“I found some very impressive stories of Adventists who helped Jews in the Third Reich, risking their lives, and I found the opposite,” Heinz said. Among other church members, one Latvian Adventist family took in a Jewish man, hid him during the war, and survived. The refugee became an Adventist believer and church pastor after the war ended.
According to Machel, “Sixty years after World War II is late-but we saw it as the last chance for a declaration.”

Young adult church members reacted positively to the statement’s expressions of concern and contrition.

“To humbly reveal our sins and failures is the most important thing God wants us to do,” said Sara Gehler, 25. “And even though 60 years have already passed, I think it was necessary for us as [the Seventh-day Adventist] Church to take a stand on the Second World War.” She added, “It is our duty as Christians to protect and help those who are weak, helpless, and in need.”

Said John Graz, Public Affairs and Religious Liberty director for the Adventist world headquarters, “For those who believe in God’s love for every member of the human family, against any kind of discrimination based on race, religion, or gender, this declaration written by a generation which had no responsibility in the Holocaust and the war, but endorse the responsibility of their parents, will stand as a positive landmark and great encouragement.”

Exclude PDF Files
Copyright © 2014, Adventist Review. All rights reserved worldwide. Online Editor: Carlos Medley.
SiteMap. Powered by © 2002-2014. User Login / Customize.

Adventist Involvement With Nazi Germany, Part 2: The Brainwashing of the Children

Source material taken and adapted from
an unnamed article written by a
B. Skillet, August 2009.

nazi-child-image Adventists like to impugn other Christians for allegedly believing in “cheap grace”

They say that Christians merely use grace as an excuse to avoid keeping the Law. But there’s a funny thing about the term “cheap grace.” It entered the mainstream Christian lexicon in a book by Dietrich Bonhoeffer entitled The Cost of Discipleship. Bonhoeffer said that, “cheap grace was grace divorced from discipleship.” It was a false grace that did not call the recipient to submission to Jesus Christ. It was forgiveness without repentance, a justification that didn’t lead to transformation.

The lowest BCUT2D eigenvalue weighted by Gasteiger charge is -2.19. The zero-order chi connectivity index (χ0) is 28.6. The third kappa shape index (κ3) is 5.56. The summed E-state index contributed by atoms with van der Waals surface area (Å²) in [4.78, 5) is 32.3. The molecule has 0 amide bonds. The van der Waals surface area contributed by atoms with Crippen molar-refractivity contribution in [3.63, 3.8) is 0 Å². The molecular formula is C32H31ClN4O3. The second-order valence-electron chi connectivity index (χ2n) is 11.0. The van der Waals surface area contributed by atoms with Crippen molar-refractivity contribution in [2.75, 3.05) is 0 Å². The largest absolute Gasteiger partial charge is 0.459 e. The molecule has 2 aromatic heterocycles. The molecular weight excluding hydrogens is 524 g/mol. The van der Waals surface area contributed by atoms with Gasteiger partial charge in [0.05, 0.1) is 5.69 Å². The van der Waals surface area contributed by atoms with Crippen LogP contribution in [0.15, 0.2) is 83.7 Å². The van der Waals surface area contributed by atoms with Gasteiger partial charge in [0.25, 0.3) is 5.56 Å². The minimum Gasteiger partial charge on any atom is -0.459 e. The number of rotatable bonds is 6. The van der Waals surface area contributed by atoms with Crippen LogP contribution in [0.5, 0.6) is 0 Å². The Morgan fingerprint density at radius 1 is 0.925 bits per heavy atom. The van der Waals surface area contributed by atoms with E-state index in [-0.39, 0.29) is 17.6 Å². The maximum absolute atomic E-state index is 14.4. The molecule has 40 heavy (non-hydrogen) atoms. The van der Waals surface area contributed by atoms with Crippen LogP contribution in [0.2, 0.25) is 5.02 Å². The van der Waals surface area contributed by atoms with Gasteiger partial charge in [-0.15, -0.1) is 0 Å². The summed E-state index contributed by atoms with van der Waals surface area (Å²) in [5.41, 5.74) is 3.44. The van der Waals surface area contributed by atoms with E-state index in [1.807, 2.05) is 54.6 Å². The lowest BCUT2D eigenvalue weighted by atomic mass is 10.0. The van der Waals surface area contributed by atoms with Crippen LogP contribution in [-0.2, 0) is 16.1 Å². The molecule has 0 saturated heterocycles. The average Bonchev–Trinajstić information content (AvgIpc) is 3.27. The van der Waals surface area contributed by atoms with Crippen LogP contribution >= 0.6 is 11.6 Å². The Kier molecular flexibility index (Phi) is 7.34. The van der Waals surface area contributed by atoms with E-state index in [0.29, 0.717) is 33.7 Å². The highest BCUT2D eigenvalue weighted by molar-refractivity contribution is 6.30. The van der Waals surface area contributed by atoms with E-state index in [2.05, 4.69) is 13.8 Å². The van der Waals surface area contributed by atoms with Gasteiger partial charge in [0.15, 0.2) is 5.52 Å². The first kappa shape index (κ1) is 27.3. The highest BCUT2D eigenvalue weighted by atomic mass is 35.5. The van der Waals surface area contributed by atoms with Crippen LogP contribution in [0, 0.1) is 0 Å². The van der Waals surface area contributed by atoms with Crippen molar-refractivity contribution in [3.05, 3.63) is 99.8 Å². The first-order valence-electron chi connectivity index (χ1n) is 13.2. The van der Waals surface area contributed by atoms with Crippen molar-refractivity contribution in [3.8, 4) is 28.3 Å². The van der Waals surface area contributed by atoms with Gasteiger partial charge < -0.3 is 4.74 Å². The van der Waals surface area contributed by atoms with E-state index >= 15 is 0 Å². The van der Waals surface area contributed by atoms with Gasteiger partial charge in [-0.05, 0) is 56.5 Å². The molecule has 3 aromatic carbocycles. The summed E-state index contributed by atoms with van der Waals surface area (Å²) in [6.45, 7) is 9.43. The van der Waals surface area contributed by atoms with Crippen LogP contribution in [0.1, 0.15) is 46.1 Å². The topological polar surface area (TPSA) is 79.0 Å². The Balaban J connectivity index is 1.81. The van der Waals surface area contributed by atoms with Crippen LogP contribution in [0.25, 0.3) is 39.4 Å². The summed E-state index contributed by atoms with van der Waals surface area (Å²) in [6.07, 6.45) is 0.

Bonhoeffer wrote The Cost of Discipleship in 1937. It was, in a sense, an indirect response to the way the state churches had embraced Hitler and Nazism. They had consented to racial purity laws within their congregation, and generally supported and even worshiped Der Fuhrer. Bonhoeffer, in contrast, had already made himself a source of scorn when, two days after Hitler was installed as chancellor, he tried to deliver a radio address calling German Christians to oppose the Nazi regime. He thought Germany had succumbed to a horrible idolatry. He was right.

But the German state church wasn’t the only denomination that gave itself up to Nazi evil. Adventists like to criticize the Catholic church for its alleged complicity in the sins of Nazism. But they conveniently gloss over the fact that, though several private SDAs tried to help the Jews, the denomination itself, and most of its adherents, were an active supporter of Hitler’s regime.

Dr. Zdravko Plantak, one-time head of the religion department at the SDA Columbia Union College, wrote a book called The Silent Church: Human Rights and Adventist Social Ethics. In it Plantak describes how the Adventist church became an active participant in the Nazi regime.

According to Plantak, Adventists schools embraced the Nazi brainwashing of children, incorporating Nazi symbols, nationalistic observances, and teachings into their curriculum. More, the President of the Seventh-day Adventist Eastern German Conference declared, “under no circumstances did any Adventist have the right to resist the government, even if the government prevented him from exercising his faith.

Adventist writings took on the call of Nazism with Der Adventbote; the official periodical of the German Seventh-day Adventist church, wrote that “the National Socialist Revolution was the greatest of all time, because it made the maintenance of a pure inheritance the basis of its ethnic life.”

In their Morning Watch Calendar, the German Adventists shamefully wrote: